The Dawn of a New Creation:
The Difference in Understanding Creation in Western Philosophy, Christianity and the Bahá'í­ Faith

By Wolfgang Klebel

Presented at the Irfan Colloquia Session #137
Bosch Baha'i School: Santa Cruz, CA
May 26–30, 2016
(see list of papers from #137)


    On Monday, October 23rd 1911, 'Abdu'l-Bahá talking in Paris, France, about the Revelation of Bahá'u'lláh reaching the West stated this.

    Then shall humanity put on a new garment in the radiance of the love of God, and it shall be the dawn of a new creation! (PT 34)
    The question is what is this new creation that is dawning? What is the new understanding of the creation as revealed by Bahá'u'lláh? What is this new garment of humanity, of which 'Abdu'l-Bahá speaks? And even more importantly, what is the difference of this new creation compared to the understanding of creation in Christianity and in the western world?

    What is this new garment of humanity, of which 'Abdu'l-Bahá speaks? And even more importantly, what is the difference of this new creation compared to the understanding of creation in Christianity and in the western world? As seen from my perspective, the difference is in the relation between spirit and matter. In the Bahá'í Writings the relationship of spirit ad matter is most often expressed in these terms: Inside and Outside, Seen and Unseen, Hidden and Manifest, always a pair of oppositional concepts that are together in some unity. This is in contrast to the Christian world view, where spirit and matter are seen more in terms nature and super-nature, lower and higher, and of different nature. This is an inheritance from Saint Augustin's theology, influenced by Neoplatonism. For Plato reality was in the ideas, the physical reality was only the shadow world. The creation is an emanation starting with the spiritual and going down to ever lower levels of the physical.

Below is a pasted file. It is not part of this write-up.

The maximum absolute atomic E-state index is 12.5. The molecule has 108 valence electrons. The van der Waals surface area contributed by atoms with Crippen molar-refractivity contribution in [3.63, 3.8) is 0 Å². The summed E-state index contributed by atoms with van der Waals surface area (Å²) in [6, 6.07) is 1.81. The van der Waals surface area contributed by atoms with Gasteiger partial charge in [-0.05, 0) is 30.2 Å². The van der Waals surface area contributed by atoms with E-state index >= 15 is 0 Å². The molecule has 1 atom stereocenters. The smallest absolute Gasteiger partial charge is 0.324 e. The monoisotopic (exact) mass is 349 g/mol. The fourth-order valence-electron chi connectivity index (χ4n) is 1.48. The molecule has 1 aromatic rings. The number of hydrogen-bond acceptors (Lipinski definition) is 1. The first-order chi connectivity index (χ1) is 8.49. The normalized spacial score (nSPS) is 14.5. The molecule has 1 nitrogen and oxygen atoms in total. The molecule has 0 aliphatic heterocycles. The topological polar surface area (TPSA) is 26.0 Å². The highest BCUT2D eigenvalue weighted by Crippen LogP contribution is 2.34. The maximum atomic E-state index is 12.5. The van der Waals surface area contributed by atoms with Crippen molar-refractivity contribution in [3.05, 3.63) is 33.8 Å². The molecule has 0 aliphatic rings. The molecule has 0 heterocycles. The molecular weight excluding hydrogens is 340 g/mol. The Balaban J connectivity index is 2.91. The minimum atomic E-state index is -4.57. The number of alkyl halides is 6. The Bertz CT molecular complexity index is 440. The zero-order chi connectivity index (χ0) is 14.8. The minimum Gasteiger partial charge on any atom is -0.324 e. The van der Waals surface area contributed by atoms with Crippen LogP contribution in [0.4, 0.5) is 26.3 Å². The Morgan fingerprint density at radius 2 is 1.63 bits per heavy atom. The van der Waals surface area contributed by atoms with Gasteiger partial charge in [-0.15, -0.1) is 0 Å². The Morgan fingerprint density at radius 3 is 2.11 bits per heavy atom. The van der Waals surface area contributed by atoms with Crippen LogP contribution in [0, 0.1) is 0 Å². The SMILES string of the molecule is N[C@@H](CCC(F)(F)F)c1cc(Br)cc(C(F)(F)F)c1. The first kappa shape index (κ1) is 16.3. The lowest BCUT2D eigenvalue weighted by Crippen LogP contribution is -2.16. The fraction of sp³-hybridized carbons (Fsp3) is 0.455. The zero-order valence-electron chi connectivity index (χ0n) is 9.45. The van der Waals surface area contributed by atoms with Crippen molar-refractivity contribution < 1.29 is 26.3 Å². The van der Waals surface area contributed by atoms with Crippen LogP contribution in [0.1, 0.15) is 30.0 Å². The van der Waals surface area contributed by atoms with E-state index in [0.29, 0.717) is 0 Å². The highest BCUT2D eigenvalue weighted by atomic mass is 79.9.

In this paper we will look into what Bahá'u'lláh said about creation and what the new understanding is, the New Heaven and New Earth, which were promised in the Book of Revelation, the last book of the Bible. The difference between spirit and matter is not in its intrinsic value but in how it should be approached by man, developing from the material towards the spiritual. Therefore, prayer is as valuable as service to mankind. Civilization needs to be advancing, and the unity of humankind is the goal of this development. The way we use these different aspects of our life, the way we go in this path to God makes the difference. In Christianity it was better to enter a monastery and dedicate oneself to the contemplative life. So-called laypeople, who married, were regarded as second class citizen in the church. Contrary, Bahá'u'lláh recommends the monks to leave the monastery, marry and make the world a better place.

    The conclusion is that both spirit and matter are created equally by God and express His Glory.


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